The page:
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All individuals face stress in their daily lives, but this is often particularly true for those who enforce the law, administer justice, or are forced into the legal system. Uncontrolled strain can result in negative behaviors, burnout, risk-taking, and physical and psychological symptoms ranging from colds to depression and suicide. This, in turn, can have a dramatic impact on the functioning of the legal system as a whole. On the other hand, contact with the legal system has the potential to promote wellbeing for many individuals, such as victims who feel that justice has been served and jurors and judges who feel they have helped preserve the integrity of the legal system. Stress, Trauma, and Wellbeing in the Legal Systempresents theory, research, and scholarship from a variety of social scientific disciplines and offers suggestions for those interested in exploring and improving the wellbeing of those who are voluntarily (police, probation officers, civil plaintiffs, lawyers, judges, court staff) or involuntarily (jurors, criminal defendants, witnesses, children, the elderly) drawn into the legal system. This comprehensive volume is an invaluable resource for those intersested in protecting the wellbeing of individuals in the legal system, particularly criminal justice professionals, judges, attorneys, forensic psychologists, psychiatrists, social workers, researchers in psychology, criminology, and sociology, and students in each of these areas.
Monica Miller, J.D., Ph.D., is Associate Professor with a split appointment between the Criminal Justice Department and the Interdisciplinary Ph.D. Program in Social Psychology at the University of Nevada, Reno. Dr. Miller also an adjunct faculty at the Grant Sawyer Center for Justice Studies and a Faculty Associate for the Women's Studies Program.
Brian H. Bornstein, Ph.D., M.L.S., is Professor of Psychology and Courtesy Professor of Law at the University of Nebraska-Lincoln, where he serves as Associate Director of the Law and Psychology Program. Dr. Bornstein is co-editor of the journal Psychology, Crime & Law.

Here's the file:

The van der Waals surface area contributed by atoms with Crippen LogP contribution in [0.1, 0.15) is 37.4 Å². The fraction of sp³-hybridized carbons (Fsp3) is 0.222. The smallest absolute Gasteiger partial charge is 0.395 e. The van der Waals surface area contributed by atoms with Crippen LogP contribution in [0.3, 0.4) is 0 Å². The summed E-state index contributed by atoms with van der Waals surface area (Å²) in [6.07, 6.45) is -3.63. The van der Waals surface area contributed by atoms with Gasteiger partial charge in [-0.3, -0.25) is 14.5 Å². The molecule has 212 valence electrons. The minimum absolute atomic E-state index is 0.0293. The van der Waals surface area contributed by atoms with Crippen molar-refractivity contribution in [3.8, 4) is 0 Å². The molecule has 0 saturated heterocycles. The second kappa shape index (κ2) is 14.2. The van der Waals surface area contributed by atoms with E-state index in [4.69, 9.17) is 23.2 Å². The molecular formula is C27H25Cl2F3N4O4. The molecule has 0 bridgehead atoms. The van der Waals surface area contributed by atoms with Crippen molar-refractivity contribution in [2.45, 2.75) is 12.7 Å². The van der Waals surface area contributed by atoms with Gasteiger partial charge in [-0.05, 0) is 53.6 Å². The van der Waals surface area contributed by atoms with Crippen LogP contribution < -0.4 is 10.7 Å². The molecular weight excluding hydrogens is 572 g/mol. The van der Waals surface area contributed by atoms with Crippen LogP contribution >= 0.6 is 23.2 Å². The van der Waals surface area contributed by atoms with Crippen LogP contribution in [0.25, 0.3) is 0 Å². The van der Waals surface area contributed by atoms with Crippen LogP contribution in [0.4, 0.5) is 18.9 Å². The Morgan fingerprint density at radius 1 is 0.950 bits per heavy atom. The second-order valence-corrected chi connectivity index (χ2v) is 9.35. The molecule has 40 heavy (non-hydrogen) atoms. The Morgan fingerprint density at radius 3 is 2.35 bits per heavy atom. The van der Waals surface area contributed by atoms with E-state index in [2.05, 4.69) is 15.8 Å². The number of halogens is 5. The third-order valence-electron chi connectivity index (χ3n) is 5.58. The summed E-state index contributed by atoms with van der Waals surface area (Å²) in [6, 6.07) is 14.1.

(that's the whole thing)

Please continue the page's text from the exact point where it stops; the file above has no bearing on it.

Table of Contents
Series Foreword Preface Hon. Celeste Bremer Acknowledgments About the Editors Contributors
Section I: Introduction to Stress and Wellbeing in the Legal System
1. Stress, Trauma, and Wellbeing in the Legal System: An Overview Monica K. Miller and Brian H. Bornstein
2. Using the Law to Enhance Wellbeing: Applying Therapeutic Jurisprudence in the Courtroom Lorie L. Sicafuse and Brian H. Bornstein
Section II: Victims, Witnesses, and Other Lay Participants
3. Domestic Violence Victims' Experiences in the Legal System Lisa Goodman and Deborah Epstein
4. The Legal System Experiences of Children, Families, and Professionals Who Work with Them Vicky Weisz, Sarah J. Beal, and Twila Wingrove
5. Child Witnesses' Experiences of Distress in Criminal Court: Sources, Consequences, and Solutions Elizabeth Rush, Jodi A. Quas, and Bradley D. McAuliff
6. Civil Plaintiffs, Trauma, and Stress in the Legal System Mary White Stewart and Steven M. Wood
7. The Experiences of Older Adults in the Legal System Edie Greene and Sheri C. Gibson
Section III: Legal Professionals
8. Stress and Cardiovascular Disease in Law Enforcement Warren D. Franke and Sandra L. Ramey
9. Stressors Experienced by State and Federal Probation Officer Risdon N. Slate and W. Wesley Johnson
10. A Stressful Profession: The Experience of Attorneys Krystia Reed and Brian H. Bornstein
Section IV: Legal Decision Makers: Judges and Jurors
11. The Experience of Jurors: Reducing Stress and Enhancing Satisfaction Monica K. Miller and Brian H. Bornstein
12. Judicial Stress: A Topic in Need of Research Jared Chamberlain and James T. Richardson
Section V: Conclusions and Future Directions
13. Stress, Trauma, and Wellbeing in the Legal System: Where Do We Go from Here? Brian H. Bornstein, Gwen Hullman, and Monica K. Miller